Figuring Out Your Design Decision Style
Suddenly, it got meta. There we were—the team and I—trying to decide which styles of design decisions the team would use from now on.
Deciding how to decide things sounds like we were in one of those corporate stalling tactics, like talking about having a planning meeting to talk about planning meetings. Yet we weren’t stalling. We were making an important decision about how the team would work together.
At the time, this was a fairly new team. The bulk of the team had worked together for a little longer than a year, with a couple of new additions in the last few months.
In that period, the team found themselves reacting to what the company needed built. They had become a service team that made quick and obvious product improvements.
From the team’s work, the company had realized the successes that come from focusing on experience design. They were directly responsible for happier customers, lowered support costs, and increased sales. The company’s executive team saw these results and was hungry for more. The team needed to become more proactive.
Making Smart Design Decisions
Like many teams I work with, they had learned to work together through an ad-hoc process. They never decided how they’d make decisions. They made each decision based on whatever information and opinions they had at the time.
For small, quick projects, I’ve seen ad-hoc decisions work pretty effectively. However, over time, the decision process starts to look like a drunken sailor’s walk, meandering in different directions with different approaches every time they face a new decision. When you’re building a team and trying to have a larger affect on the organization, this approach won’t get you there easily.
In our research, we’ve seen the most effective design teams are very deliberate about how they make decisions. They pick a decision-making approach early on, get everyone on board (including senior management), and then stick with it throughout the project.
The team’s Director of User Experience had seen me give a presentation about our research. (This one, in fact.) He now wanted his team to choose the right decision style for their future work. He invited me to help work through their choices.
We collected the team together. These were super talented folks, with a wide variety of backgrounds. Like many teams, there were a few members with strong opinions about the right way to do things. Others were more open to exploring approaches. We gathered in a conference room and started the conversation.
The Cheap Style: Unintentional Design
“Ideally, whatever we do should be cheap and easy,” the Director of UX told the group with a big smile.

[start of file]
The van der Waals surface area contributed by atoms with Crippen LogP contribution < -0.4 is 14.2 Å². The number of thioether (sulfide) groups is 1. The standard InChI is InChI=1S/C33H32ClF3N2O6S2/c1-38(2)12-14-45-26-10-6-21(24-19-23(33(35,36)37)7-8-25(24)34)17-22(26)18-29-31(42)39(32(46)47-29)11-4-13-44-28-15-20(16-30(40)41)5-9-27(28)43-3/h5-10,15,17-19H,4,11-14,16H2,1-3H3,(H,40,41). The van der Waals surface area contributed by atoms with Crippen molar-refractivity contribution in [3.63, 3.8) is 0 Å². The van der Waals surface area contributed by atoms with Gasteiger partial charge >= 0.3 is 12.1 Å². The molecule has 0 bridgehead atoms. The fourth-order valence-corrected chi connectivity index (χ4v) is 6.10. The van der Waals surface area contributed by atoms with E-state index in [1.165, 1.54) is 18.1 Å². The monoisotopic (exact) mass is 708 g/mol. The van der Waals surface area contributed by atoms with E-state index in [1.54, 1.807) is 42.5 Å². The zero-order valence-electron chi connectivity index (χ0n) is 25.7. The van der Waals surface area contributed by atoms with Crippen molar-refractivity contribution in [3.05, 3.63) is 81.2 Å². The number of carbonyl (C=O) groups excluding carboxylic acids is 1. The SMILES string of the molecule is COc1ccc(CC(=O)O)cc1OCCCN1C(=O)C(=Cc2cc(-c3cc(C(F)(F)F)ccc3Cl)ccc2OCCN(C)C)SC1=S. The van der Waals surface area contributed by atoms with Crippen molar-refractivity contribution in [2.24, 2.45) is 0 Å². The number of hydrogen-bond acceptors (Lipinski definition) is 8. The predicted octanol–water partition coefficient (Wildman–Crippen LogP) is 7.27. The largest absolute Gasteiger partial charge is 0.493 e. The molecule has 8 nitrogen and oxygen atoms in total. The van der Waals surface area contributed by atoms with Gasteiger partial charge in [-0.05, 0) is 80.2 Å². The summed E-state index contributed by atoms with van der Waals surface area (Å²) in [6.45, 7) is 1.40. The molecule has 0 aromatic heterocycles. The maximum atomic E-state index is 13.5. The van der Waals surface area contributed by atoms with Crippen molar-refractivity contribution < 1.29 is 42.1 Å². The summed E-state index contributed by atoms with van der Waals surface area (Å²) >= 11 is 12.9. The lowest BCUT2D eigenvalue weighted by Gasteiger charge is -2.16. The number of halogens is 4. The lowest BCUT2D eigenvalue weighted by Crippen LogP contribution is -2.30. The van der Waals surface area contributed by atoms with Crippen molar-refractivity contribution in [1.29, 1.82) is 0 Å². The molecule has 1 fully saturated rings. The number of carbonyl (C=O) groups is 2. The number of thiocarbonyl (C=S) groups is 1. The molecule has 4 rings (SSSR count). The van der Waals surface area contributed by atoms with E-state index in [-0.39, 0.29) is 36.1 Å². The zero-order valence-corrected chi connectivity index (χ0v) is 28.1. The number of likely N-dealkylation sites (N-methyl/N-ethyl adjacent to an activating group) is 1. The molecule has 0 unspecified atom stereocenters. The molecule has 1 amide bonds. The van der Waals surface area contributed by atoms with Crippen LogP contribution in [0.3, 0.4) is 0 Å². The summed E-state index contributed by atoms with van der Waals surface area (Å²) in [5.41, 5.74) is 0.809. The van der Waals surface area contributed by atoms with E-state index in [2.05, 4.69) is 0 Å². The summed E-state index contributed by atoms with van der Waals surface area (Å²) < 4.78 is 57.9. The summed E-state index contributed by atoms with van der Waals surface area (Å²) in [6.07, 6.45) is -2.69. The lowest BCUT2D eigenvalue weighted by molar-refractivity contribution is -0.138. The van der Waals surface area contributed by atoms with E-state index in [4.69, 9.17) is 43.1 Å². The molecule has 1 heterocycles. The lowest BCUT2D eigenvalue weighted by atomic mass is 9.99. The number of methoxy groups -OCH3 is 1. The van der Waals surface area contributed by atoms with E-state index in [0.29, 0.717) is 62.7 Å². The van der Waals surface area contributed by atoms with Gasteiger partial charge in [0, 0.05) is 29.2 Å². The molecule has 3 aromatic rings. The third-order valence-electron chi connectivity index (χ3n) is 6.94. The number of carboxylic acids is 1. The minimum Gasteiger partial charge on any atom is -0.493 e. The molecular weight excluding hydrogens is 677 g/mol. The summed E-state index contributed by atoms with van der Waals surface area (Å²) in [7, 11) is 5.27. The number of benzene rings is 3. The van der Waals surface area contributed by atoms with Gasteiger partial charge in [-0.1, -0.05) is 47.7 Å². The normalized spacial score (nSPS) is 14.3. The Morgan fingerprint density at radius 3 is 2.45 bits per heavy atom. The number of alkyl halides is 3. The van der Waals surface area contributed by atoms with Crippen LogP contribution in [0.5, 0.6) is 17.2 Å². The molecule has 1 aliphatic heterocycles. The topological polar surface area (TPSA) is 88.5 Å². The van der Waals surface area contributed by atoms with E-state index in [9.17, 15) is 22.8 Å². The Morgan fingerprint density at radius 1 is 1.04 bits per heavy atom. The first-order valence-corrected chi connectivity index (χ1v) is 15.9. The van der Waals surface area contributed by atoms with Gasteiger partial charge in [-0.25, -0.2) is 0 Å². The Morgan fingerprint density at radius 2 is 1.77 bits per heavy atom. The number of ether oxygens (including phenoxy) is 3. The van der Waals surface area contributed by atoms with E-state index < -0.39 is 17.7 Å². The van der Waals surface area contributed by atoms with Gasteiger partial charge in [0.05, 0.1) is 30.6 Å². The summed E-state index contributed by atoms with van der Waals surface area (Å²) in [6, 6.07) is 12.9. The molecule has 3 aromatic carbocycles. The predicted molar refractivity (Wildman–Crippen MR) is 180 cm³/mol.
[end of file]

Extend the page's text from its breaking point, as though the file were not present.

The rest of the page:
“The cheapest style is Unintentional Design,” I responded. “But they wouldn’t need any of you to do it.” Unintentional design is what emerges when a team only pays attention to the technical implementation or the specific needs of the business.
A simple example of unintentional design is an error message written quickly as a placeholder by a developer, expecting someone will write something better later, but nobody does. For example, in the most recent release of Healthcare.gov, leaving the gender field empty gets an error message simply stating “Sex is required.” Nobody decided this was the right error. But a message was needed, so in the rush to get it out the door, that’s what got shipped.
When nobody pays attention to the user experience details, they evolve on their own, creating frustration and confusion for users. The emerging poor user experiences are haphazard and unconsidered. They raise support costs and users hate them, making word-of-mouth recommendations hard to come by.
However, it’s inexpensive to implement unintentional designs. As I told the team, “Once you remove quality as a requirement, building your product gets a whole lot easier and cheaper.” Talented designers aren’t needed if you’re willing to let any experience emerge out of the rubble of the technical design.
“Ok, that’s not going to work for us,” the Director said with a smirk.
The Expensive Style: Experience-Focused Design
“What about Experience-Focused Design?” one of the senior team members asked. “I heard you talk about that. It sounds exactly like what we should be doing.”
Experience-focused design is when the team focuses on the total experience of the users. In addition to designing the interactions of any applications or web sites, they design the users’ experiences leading up to, between, and after those interactions.
Disney’s new Magic Band bracelet, for example, is much more than a wearable device. The Disney design teams worked on how the bracelet changed the total experience for their park and resort guests. Every place the bracelet could do magic, like being the key to the guest’s hotel room door or the credit card for any payments in the park, they built it in.
I’ve found working on an experience-focused design project is a common dream for passionate user experience professionals. This kind of work gives the designer control over many of the contextual and environmental elements, from signage to network integration. It’s amazingly challenging and hugely fun. Done well, it changes the lives of the users. Who wouldn’t want to be part of that?
However, it’s also hugely expensive to pull off. Disney spent more than one billion dollars on the integration of the Magic Band. This kind of investment is beyond most organizations.
“Someday, but we’re not there yet.” the Director pronounced.
The Talent Investment Style: Self Design
One of the newer designers piped up. “I liked what you said in your talk about Self Design. Maybe we could use that?” Self design is when each designer creates a product they’d personally like to use.